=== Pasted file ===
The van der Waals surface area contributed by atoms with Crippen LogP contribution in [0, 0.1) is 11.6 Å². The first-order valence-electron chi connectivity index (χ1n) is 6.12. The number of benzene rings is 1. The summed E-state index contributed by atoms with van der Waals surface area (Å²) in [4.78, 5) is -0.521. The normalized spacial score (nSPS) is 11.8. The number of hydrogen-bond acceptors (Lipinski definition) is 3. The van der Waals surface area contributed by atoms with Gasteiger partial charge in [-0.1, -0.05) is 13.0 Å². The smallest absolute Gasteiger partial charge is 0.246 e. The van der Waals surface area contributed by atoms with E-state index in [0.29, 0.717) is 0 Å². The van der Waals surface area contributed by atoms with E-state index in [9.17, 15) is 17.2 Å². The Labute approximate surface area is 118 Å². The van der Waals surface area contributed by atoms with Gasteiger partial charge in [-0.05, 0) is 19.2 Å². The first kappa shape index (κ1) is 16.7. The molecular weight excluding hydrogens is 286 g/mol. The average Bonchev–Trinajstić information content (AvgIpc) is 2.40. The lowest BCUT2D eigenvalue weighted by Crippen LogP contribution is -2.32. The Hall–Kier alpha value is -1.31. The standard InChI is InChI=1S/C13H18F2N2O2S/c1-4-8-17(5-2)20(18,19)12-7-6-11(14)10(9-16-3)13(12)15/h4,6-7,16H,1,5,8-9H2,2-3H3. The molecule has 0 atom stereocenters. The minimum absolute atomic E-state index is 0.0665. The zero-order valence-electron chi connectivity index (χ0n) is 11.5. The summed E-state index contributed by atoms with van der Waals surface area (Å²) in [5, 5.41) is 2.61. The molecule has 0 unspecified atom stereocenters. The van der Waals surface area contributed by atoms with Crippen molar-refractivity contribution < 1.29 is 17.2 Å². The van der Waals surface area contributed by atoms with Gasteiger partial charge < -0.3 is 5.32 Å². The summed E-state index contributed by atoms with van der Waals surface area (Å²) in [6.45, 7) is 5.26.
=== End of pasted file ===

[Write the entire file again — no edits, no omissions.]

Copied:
The van der Waals surface area contributed by atoms with Crippen LogP contribution in [0, 0.1) is 11.6 Å². The first-order valence-electron chi connectivity index (χ1n) is 6.12. The number of benzene rings is 1. The summed E-state index contributed by atoms with van der Waals surface area (Å²) in [4.78, 5) is -0.521. The normalized spacial score (nSPS) is 11.8. The number of hydrogen-bond acceptors (Lipinski definition) is 3. The van der Waals surface area contributed by atoms with Gasteiger partial charge in [-0.1, -0.05) is 13.0 Å². The smallest absolute Gasteiger partial charge is 0.246 e. The van der Waals surface area contributed by atoms with E-state index in [0.29, 0.717) is 0 Å². The van der Waals surface area contributed by atoms with E-state index in [9.17, 15) is 17.2 Å². The Labute approximate surface area is 118 Å². The van der Waals surface area contributed by atoms with Gasteiger partial charge in [-0.05, 0) is 19.2 Å². The first kappa shape index (κ1) is 16.7. The molecular weight excluding hydrogens is 286 g/mol. The average Bonchev–Trinajstić information content (AvgIpc) is 2.40. The lowest BCUT2D eigenvalue weighted by Crippen LogP contribution is -2.32. The Hall–Kier alpha value is -1.31. The standard InChI is InChI=1S/C13H18F2N2O2S/c1-4-8-17(5-2)20(18,19)12-7-6-11(14)10(9-16-3)13(12)15/h4,6-7,16H,1,5,8-9H2,2-3H3. The molecule has 0 atom stereocenters. The minimum absolute atomic E-state index is 0.0665. The zero-order valence-electron chi connectivity index (χ0n) is 11.5. The summed E-state index contributed by atoms with van der Waals surface area (Å²) in [5, 5.41) is 2.61. The molecule has 0 unspecified atom stereocenters. The van der Waals surface area contributed by atoms with Crippen molar-refractivity contribution < 1.29 is 17.2 Å². The van der Waals surface area contributed by atoms with Gasteiger partial charge < -0.3 is 5.32 Å². The summed E-state index contributed by atoms with van der Waals surface area (Å²) in [6.45, 7) is 5.26.